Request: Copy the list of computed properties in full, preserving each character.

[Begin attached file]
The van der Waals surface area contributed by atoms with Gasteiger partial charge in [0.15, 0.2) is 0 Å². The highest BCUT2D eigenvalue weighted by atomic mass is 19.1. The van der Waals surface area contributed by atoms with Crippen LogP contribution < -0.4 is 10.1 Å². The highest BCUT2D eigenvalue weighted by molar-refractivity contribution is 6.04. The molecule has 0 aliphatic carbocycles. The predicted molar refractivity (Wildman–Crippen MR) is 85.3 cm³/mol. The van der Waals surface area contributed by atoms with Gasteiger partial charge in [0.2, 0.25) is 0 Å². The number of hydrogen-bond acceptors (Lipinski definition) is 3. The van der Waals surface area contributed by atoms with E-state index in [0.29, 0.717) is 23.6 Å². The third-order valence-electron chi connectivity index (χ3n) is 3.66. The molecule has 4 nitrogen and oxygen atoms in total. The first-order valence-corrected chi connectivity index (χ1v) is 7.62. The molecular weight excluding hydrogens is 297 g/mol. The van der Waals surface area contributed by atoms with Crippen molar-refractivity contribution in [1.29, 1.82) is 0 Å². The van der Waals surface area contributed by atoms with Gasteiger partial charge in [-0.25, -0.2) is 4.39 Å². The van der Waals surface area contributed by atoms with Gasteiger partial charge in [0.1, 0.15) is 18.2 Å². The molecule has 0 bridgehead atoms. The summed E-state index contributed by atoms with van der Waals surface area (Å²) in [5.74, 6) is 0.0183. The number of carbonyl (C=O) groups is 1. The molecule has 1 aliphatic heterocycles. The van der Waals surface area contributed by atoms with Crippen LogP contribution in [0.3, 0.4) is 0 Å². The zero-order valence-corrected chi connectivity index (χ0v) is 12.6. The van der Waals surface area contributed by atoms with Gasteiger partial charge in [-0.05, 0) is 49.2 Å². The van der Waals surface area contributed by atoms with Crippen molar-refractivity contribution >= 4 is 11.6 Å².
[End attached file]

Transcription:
The van der Waals surface area contributed by atoms with Gasteiger partial charge in [0.15, 0.2) is 0 Å². The highest BCUT2D eigenvalue weighted by atomic mass is 19.1. The van der Waals surface area contributed by atoms with Crippen LogP contribution < -0.4 is 10.1 Å². The highest BCUT2D eigenvalue weighted by molar-refractivity contribution is 6.04. The molecule has 0 aliphatic carbocycles. The predicted molar refractivity (Wildman–Crippen MR) is 85.3 cm³/mol. The van der Waals surface area contributed by atoms with Gasteiger partial charge in [0.2, 0.25) is 0 Å². The number of hydrogen-bond acceptors (Lipinski definition) is 3. The van der Waals surface area contributed by atoms with E-state index in [0.29, 0.717) is 23.6 Å². The third-order valence-electron chi connectivity index (χ3n) is 3.66. The molecule has 4 nitrogen and oxygen atoms in total. The first-order valence-corrected chi connectivity index (χ1v) is 7.62. The molecular weight excluding hydrogens is 297 g/mol. The van der Waals surface area contributed by atoms with Crippen molar-refractivity contribution in [1.29, 1.82) is 0 Å². The van der Waals surface area contributed by atoms with Gasteiger partial charge in [-0.25, -0.2) is 4.39 Å². The van der Waals surface area contributed by atoms with Gasteiger partial charge in [0.1, 0.15) is 18.2 Å². The molecule has 0 bridgehead atoms. The summed E-state index contributed by atoms with van der Waals surface area (Å²) in [5.74, 6) is 0.0183. The number of carbonyl (C=O) groups is 1. The molecule has 1 aliphatic heterocycles. The van der Waals surface area contributed by atoms with Crippen LogP contribution in [0.3, 0.4) is 0 Å². The zero-order valence-corrected chi connectivity index (χ0v) is 12.6. The van der Waals surface area contributed by atoms with Gasteiger partial charge in [-0.05, 0) is 49.2 Å². The van der Waals surface area contributed by atoms with Crippen molar-refractivity contribution >= 4 is 11.6 Å².